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John Aldridge: Biography and Images

Born Liverpool, 18th September 1958, John William Aldridge was a prolific, record-breaking goalscorer, best known for his hugely productive time with Liverpool in the late 1980s.

Aldridge took a long time to reach the top of the game, plying his early trade in non-league football on Merseyside before getting his break in the professional game with Newport County.

He then joined Oxford United in 1984 when the club were in the pre-1992 Third Division. He broke the club’s record of goals in a season in 84/85 as the U’s got promoted to the pre-1992 First Division. He also played in and won the League Cup in 1986, with Oxford, beating QPR at Wembley. This is Oxford’s only ever major trophy.

Aldridge had already been recruited to play for the Republic of Ireland by the time he was approached by his boyhood club Liverpool at the start of 1987. When the Irish team came looking for him they found out that Ray Houghton was also eligible, as he also played for Oxford at the time.

Liverpool were losing their chief striker Ian Rush to Juventus at the end of the season and needed a proven and experienced replacement. Aldridge even bore a physical resemblance to Rush. He signed for Liverpool and cut his teeth with the club as a partner and replacement for Rush as Liverpool ended the year trophyless, including a Wembley defeat to Arsenal in the League Cup final, for which Aldridge was ineligible.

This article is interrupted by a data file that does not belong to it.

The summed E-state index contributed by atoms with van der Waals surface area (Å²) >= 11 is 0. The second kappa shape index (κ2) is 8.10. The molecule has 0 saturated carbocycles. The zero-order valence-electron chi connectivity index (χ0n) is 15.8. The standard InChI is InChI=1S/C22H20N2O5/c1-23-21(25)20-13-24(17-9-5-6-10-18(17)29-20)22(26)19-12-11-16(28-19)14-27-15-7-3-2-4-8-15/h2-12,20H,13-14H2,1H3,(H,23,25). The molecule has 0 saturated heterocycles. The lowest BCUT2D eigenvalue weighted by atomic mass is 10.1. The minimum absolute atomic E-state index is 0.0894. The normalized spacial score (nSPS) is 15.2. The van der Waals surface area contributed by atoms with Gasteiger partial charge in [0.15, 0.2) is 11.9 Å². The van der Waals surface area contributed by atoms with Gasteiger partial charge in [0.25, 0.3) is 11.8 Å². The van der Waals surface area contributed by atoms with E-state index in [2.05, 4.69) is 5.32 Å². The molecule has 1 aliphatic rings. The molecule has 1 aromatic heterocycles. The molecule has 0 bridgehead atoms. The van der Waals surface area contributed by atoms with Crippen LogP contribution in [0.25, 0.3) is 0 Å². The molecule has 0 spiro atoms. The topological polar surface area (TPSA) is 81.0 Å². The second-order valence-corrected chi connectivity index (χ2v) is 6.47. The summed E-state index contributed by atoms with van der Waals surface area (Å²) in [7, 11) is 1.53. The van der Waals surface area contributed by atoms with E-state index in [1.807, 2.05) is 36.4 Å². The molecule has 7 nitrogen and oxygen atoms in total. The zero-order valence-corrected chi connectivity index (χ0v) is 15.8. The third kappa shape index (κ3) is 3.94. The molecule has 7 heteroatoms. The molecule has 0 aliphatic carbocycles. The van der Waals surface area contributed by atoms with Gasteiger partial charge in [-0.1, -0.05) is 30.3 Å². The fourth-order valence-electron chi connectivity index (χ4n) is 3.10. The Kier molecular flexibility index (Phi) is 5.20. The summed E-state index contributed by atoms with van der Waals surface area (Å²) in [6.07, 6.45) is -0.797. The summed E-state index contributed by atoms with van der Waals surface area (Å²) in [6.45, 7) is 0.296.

If people wondered whether Aldridge was up to the job of replacing Rush and could cope with the pressure, they soon didn’t need to. After Rush left, Aldridge scored 26 goals in what turned out to be a magnificent season for Liverpool, including a strike in each of the first nine games. Liverpool lost just twice in the League championship season and went unbeaten for the first 29 matches. The 1988 title was won with some comfort.

Aldridge scored both goals in the club’s FA Cup semi final against Nottingham Forest, including a memorable volley from an outstanding team move. He also was an efficient penalty taker, but a predictable one too, which led to his season and that of Liverpool ending in heartbreak.

Wimbledon goalkeeper Dave Beasant had anticipated that Aldridge would strike any penalty given in the FA Cup final to his left as Aldridge had gone that way with every one of his kicks that season, never failing to score. With Wimbledon 1-0 up at Wembley, midway through the second half, Liverpool were duly awarded a spot kick when Aldridge himself was fouled.

Aldridge did, as predicted, place the penalty to Beasant’s left and the keeper sprang across to save it. He became the first keeper to save a penalty in the FA Cup final and, conversely, Aldridge was the first player to miss one. It was also the first penalty he ever missed for Liverpool. He was substituted shortly afterwards and Liverpool lost 1-0.

That summer, Aldridge played for the Ireland side which had qualified, under Jack Charlton, for Euro 88 in West Germany, their first ever major finals. Ireland duly beat England 1-0 and drew 1-1 with the USSR but still went out of the competition after a defeat by eventual champions Holland.

Aldridge was struggling at international level at this time – he was playing well as a team performer, and Charlton was never unhappy, but it took him more than 20 matches to score his first international goal.

The following season was tough and eventful for Aldridge. Rush had failed to settle in Italy (“it’s like being in a foreign country” was one memorable quote from the Welsh striker during his time at Juventus) and Liverpool had negotiated a cut-price deal to bring him back to Anfield.

This led to natural speculation that Aldridge would be surplus to requirements, but manager Kenny Dalglish disproved this by regularly playing the two together (despite reservations that the two were stylistically too similar to be strike partners) and indeed, it was Aldridge who enjoyed the better form during the season, with Rush struggling to re-acquaint himself in his familiar surroundings.